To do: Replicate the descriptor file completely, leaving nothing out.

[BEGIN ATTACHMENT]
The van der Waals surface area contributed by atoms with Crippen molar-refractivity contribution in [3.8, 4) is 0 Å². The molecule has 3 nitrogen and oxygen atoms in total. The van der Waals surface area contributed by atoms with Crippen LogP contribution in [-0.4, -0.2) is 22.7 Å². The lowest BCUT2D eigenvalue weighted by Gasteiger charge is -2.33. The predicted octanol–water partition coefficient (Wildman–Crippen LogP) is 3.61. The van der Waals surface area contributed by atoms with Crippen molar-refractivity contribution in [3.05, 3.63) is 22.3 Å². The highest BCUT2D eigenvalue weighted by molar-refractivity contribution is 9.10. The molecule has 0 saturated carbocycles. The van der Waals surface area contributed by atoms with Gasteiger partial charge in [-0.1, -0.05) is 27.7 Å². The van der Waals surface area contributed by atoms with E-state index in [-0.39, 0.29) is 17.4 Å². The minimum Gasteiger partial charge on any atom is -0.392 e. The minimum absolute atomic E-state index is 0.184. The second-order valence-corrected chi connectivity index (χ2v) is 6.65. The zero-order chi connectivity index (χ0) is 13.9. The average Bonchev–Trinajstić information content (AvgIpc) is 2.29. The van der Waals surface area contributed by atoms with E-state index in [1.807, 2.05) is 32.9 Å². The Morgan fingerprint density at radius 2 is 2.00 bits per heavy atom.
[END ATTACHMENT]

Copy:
The van der Waals surface area contributed by atoms with Crippen molar-refractivity contribution in [3.8, 4) is 0 Å². The molecule has 3 nitrogen and oxygen atoms in total. The van der Waals surface area contributed by atoms with Crippen LogP contribution in [-0.4, -0.2) is 22.7 Å². The lowest BCUT2D eigenvalue weighted by Gasteiger charge is -2.33. The predicted octanol–water partition coefficient (Wildman–Crippen LogP) is 3.61. The van der Waals surface area contributed by atoms with Crippen molar-refractivity contribution in [3.05, 3.63) is 22.3 Å². The highest BCUT2D eigenvalue weighted by molar-refractivity contribution is 9.10. The molecule has 0 saturated carbocycles. The van der Waals surface area contributed by atoms with Gasteiger partial charge in [-0.1, -0.05) is 27.7 Å². The van der Waals surface area contributed by atoms with E-state index in [-0.39, 0.29) is 17.4 Å². The minimum Gasteiger partial charge on any atom is -0.392 e. The minimum absolute atomic E-state index is 0.184. The second-order valence-corrected chi connectivity index (χ2v) is 6.65. The zero-order chi connectivity index (χ0) is 13.9. The average Bonchev–Trinajstić information content (AvgIpc) is 2.29. The van der Waals surface area contributed by atoms with E-state index in [1.807, 2.05) is 32.9 Å². The Morgan fingerprint density at radius 2 is 2.00 bits per heavy atom.